Press release from the Tennessee Department of Mental Health and Substance Abuse Services; September 22, 2014:
NASHVILLE – Fewer teens and pre-teens in Tennessee are abusing alcohol, according to the findings of a five-year prevention effort. The emphasis was on changing community attitudes and behaviors and the risks of having five or more drinks on one occasion.
Lead by the Tennessee Department of Mental Health and Substance Abuse Services (TDMHSAS), the state’s efforts achieved reductions in binge drinking well beyond the national average. During a period from 2009 – 2013, the statewide rate of binge drinking teens, between the ages of 14 and 17, dropped nearly 16%. In the 18 to 25 age range, the decrease was more than 5%.
“Recognizing that there is a problem is the first step,” said E. Douglas Varney, Commissioner of the Tennessee Department of Mental Health and Substance Abuse Services (TDMHSAS). “The reduction in binge drinking speaks to a concerted effort by anti-drug community coalitions in the state, treatment providers, families, and young people themselves.”
Drop in binge drinking reduces alcohol-related incidents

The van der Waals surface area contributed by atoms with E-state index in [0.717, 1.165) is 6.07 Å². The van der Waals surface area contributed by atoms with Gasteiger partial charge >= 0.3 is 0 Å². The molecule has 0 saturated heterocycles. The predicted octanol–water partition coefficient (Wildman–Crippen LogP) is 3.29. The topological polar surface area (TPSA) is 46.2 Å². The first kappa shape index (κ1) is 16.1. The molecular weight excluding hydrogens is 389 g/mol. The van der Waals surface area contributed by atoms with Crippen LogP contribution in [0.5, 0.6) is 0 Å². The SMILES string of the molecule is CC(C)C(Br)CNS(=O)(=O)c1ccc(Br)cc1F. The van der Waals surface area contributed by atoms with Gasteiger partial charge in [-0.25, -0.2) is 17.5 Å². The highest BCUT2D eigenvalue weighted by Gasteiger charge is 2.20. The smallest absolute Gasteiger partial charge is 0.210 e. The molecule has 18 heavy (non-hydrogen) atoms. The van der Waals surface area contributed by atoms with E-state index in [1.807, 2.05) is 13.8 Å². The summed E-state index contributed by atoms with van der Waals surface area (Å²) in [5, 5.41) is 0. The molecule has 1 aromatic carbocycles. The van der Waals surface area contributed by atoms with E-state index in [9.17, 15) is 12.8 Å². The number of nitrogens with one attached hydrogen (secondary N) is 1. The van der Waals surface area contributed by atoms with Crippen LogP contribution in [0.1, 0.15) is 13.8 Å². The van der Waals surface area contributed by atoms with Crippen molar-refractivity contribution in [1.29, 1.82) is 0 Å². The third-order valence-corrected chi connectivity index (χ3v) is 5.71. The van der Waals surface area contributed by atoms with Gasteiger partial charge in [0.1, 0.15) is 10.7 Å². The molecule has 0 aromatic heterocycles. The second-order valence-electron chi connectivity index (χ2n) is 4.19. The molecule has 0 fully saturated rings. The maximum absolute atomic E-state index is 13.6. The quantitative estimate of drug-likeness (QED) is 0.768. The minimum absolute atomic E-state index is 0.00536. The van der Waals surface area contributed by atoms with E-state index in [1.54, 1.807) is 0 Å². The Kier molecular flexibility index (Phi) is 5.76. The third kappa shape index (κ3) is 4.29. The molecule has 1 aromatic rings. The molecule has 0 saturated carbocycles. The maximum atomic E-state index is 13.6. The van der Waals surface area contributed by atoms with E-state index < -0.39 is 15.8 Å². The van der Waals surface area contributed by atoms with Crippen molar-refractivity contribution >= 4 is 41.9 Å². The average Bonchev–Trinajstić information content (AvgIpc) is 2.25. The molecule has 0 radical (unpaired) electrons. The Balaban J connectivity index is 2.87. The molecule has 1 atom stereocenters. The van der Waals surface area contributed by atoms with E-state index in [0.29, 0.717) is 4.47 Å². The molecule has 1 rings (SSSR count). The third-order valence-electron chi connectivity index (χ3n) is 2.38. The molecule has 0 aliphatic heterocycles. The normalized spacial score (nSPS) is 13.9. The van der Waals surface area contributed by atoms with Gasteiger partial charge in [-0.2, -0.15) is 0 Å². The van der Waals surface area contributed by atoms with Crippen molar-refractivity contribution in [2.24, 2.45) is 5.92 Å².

Along with getting more young people in Tennessee to stop binge drinking, a second goal was achieved in reducing the often tragic consequences when teens and pre-teens drink to intoxication. Rates of young people driving drunk, getting arrested, being involved in fatal car accidents and other alcohol related offenses went down.
- Alcohol Related Arrests down 25%
- Juvenile DUI Arrests down 24%
- Alcohol-Related Traffic Fatalities down 14%
- Driving While Intoxicated down 14%
- Riding With a Driver Who was Drinking down 11%
“Consuming significant amounts of alcohol can put anyone in danger of harm to themselves and others,” said Commissioner Varney. “Young people are especially at risk. I’m so glad to see how prevention efforts are working to encourage young people to avoid binge drinking and keeping them out of danger and from possible death.”